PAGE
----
Mumbai: ICICI Bank CEO Chanda Kochhar has been asked to proceed on indefinite leave from the company she has helmed for almost a decade until an independent enquiry announced by the lender’s board to probe alleged cases of impropriety is concluded, according to a person with direct knowledge of the board’s decision.
The decision to ask Kochhar to go on leave has been taken on the advice of a majority of the seven independent directors on the bank’s board, the person said. The enquiry, likely to be headed by a retired judge of the Supreme Court, will begin next week and will be completed in two months, he added.
“A new whistleblower complaint came 15-20 days back. It came to our notice as well. The bank’s board and top management first met and then the independent directors decided to meet separately. So the independent directors met on 29 May. The charges made against the bank and its CEO are quite harsh and the independent directors thought that such allegations cannot be dealt with internally," the person said on condition of anonymity.
An ICICI Bank spokesperson did not respond to emails sent on Thursday evening.
In an exchange filing on Friday, ICICI Bank said that the board has not asked Kochhar to go on leave. “She is on her annual leave which was planned in advance," the exchange filing said.
Kochhar’s leadership has come under a cloud following the resurfacing of allegations against her, including alleged conflict of interest over loans made to Videocon Group, whose chairman Venugopal Dhoot had business links with her husband Deepak Kochhar. The allegations first surfaced in 2016 but the bank’s board had given her a clean chit following an internal investigation.
“After the previous whistleblower complaint in 2015-16, the board had conducted an internal probe but we can see that it did not help much. Shareholders, depositors, employees and everyone associated are still in doubts and raising various questions despite that probe. Hence, this time the independent directors decided to tell the bank to conduct an independent enquiry," the person said.
Although there was pressure from some institutional shareholders, the bank did not order an independent enquiry so far because the board was divided on the issue, said the person.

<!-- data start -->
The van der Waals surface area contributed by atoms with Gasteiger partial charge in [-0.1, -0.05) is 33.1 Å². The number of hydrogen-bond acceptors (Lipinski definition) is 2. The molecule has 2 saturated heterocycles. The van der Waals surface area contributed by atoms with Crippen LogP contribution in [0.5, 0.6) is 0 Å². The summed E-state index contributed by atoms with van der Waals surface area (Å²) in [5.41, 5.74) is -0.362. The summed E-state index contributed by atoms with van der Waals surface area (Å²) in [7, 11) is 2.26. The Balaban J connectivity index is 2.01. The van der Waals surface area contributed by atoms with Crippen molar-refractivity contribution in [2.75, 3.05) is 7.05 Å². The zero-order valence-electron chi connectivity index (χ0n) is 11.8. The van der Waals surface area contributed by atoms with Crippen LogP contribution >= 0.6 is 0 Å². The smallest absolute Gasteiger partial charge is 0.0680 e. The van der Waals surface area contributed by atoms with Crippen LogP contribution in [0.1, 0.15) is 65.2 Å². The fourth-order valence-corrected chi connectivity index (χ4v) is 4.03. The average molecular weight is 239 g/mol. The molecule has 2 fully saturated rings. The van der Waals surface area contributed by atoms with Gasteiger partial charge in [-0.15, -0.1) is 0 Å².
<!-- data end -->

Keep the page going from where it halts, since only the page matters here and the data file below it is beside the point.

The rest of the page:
“But the latest whistleblower charges, which are somewhat similar to the charges made by a whistleblower in 2016, compelled the independent directors to look for an external independent probe. Additional independent directors have been brought in by the bank," added the person.
Over the past two months, the bank has replaced two independent directors. It added a new one on Tuesday.
The fresh probe will examine all the details since Kochhar’s appointment in May 2009, the person said, adding that the work of all committees in the bank, the top management, directors, their interactions with each other and customers through emails or phones will be scrutinized.
The independent directors have also discussed with other board members a succession plan if Kochhar decides to quit prematurely or if any wrongdoing is discovered in the course of the independent enquiry, the person said.
“The bank, apparently, has told some of the shareholders and directors that an expert headhunter will be appointed for shortlisting a new CEO for the bank. The bank’s business is not bad, but the reputational risk is too high right now," added the person.
The new whistleblower complaint came soon after the bank’s board met on 7 May, said another person directly aware of the development.
On 28 March, the ICICI Bank board had issued a statement reposing its confidence in the corporate governance of the lender and the integrity of Kochhar. The board was aware of a 2016 Reserve Bank of India probe on this issue and considered that information before giving her a clean chit.
Editor’s note: This story has been modified from its original version to incorporate ICICI Bank’s filing with the BSE regarding CEO Chanda Kochhar being asked to go leave.